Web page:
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Future student online experiences

Future student online experiences

Sharing the work of the Prospective Student Web Content Team

Discovery through staff interviews – pinpointing the pain

As part of our user research in the discovery phase we interviewed University staff about their experiences of providing services to prospective students.

Our goal was to uncover insight relating to staff experiences to see how it fits in with other areas of discovery work we’re doing.

As a team our purpose is to deliver effective, efficient and satisfying prospective student website experiences. However, we purposely didn’t limit our questions to website experiences (such as the degree finder or School pages) as we wanted to understand where website activity fits into the broader picture for staff.

Following the Double Diamond

We follow the Double Diamond methodology for designing content. This lays out the design process as two diamonds, with discover and define in the first, and develop and deliver in the second.

Double Diamond methodology diagram

 The first diamond helps people understand, rather than simply assume, what the problem is. It involves speaking to and spending time with people who are affected by the issues.

Design Council, Double Diamond methodology

In the discovery phase, we go broad. We carry out enough research in order to define what the problem we’re trying to solve is.

This is critical. It keeps us from jumping the gun and firing out solutions to problems we don’t fully understand yet.

The Double Diamond model is the basis for the University’s Student Digital Experience Standards which we follow in our work.

Knowing who to ask and what to ask

We invited staff from a variety of roles, perspectives, Schools and Colleges. Some of our interviewees were on the frontline (managing open days and answering enquiries) and others were behind the scenes (updating degree finder and producing web content).

We then designed a script of open-ended questions to guide us in the interviews. The value of open-ended questions lies in the possibility – through each question we allowed the interviewee to take us wherever they wished.

Prioritize open-ended questions: Some users feel very comfortable in interviews, and will give you thorough and complete answers, even without too much prompt. But in some cases, users will answer only what is being asked.

Patrick Thornton, How to conduct user interviews

The overwhelming feeling during our interviews was that staff were relieved to finally have their voices heard, and for things to change. We left each interview feeling invigorated and with a clearer idea of the problems prospective students and staff were facing.

Sorting through the noise: dissecting user interviews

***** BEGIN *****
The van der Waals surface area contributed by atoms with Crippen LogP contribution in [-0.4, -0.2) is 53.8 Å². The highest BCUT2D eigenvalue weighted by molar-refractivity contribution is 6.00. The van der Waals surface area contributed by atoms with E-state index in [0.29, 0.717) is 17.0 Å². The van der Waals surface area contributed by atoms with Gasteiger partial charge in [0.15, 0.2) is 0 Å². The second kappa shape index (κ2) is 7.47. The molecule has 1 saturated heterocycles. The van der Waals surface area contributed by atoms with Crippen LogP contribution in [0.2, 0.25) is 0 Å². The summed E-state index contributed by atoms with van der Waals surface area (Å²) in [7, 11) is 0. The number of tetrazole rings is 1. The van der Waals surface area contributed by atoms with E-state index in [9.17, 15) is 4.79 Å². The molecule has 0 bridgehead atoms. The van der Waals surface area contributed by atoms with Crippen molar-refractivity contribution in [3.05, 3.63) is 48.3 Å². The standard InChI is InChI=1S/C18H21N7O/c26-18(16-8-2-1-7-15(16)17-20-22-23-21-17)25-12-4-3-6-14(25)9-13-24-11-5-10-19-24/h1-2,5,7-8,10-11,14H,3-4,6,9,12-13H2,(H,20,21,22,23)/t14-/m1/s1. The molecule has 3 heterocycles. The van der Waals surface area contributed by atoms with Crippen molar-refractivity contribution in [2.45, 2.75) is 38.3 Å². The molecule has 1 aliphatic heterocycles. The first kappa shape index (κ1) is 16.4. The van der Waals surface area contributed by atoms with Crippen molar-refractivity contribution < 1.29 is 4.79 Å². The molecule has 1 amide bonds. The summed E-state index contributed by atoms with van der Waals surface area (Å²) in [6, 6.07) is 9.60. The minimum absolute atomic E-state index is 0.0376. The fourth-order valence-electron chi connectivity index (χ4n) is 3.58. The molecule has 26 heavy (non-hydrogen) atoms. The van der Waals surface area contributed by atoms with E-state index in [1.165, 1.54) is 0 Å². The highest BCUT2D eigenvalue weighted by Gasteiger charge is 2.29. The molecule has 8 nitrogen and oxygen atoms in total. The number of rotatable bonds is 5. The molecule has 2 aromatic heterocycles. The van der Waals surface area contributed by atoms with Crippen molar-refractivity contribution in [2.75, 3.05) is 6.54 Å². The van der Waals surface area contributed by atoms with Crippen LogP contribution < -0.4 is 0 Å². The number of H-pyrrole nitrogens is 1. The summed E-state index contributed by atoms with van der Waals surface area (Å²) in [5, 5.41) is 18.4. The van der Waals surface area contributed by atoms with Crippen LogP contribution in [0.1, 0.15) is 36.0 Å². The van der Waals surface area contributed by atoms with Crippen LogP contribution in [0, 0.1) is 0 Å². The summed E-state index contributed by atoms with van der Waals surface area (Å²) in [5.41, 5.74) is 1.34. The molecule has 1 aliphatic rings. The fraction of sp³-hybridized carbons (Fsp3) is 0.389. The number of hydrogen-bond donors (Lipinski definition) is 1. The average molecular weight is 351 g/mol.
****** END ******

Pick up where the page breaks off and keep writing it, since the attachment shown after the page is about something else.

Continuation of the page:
Once we completed a handful of interviews with staff, we transcribed our recordings using an automated transcription service called Temi.

Read our recent post on our experiences using Temi

We printed out each transcript and read them aloud (some of us more deserving of Golden Globes than others). This process enabled us to hear the interviewees as a collective voice, not always in agreement but with plenty of patterns for us to pick up on.

While hearing the transcripts, we wrote down key quotes and recurring topics on post-it notes, for example:

My main concern is having so many variations of programme content in different places and being seen and updated by different people.

We then placed each note onto a large board and reordered them into categories. Several interviewees voiced a similar concern as the quote above, so we placed them all in a category titled ‘golden copy’.

By the end of the process we had defined nine core categories, including:

  • school identity
  • golden copy
  • central services
  • content strategy

We also whittled down the post-it notes in each category by removing the duplicates and summarising longer quotes into new post-it notes.

This is how we began painting the picture of how the University creates experiences for prospective students. From there we could see everything:

  • where the patterns occurred
  • what the majority of people cared about
  • where they conflicted

The power of qualitative data

Qualitative research like our interviews was key for the beginning of the discovery process. It allowed us to dive into the most important part of any research – how real people are affected and why change matters.

We can now use this qualitative data as a springboard for our work. We can narrow in on specific topics, analyse the language being used, explore the processes currently in place and pinpoint exactly where and how change needs to happen.

Help us to discover

We are running regular events in the next few months to showcase our research and encourage staff to engage with the process. We greatly appreciate staff input and actively feed comments, or issues raised, back into our own work.

If you are interested in getting involved, sign up to our mailing list or email us directly at

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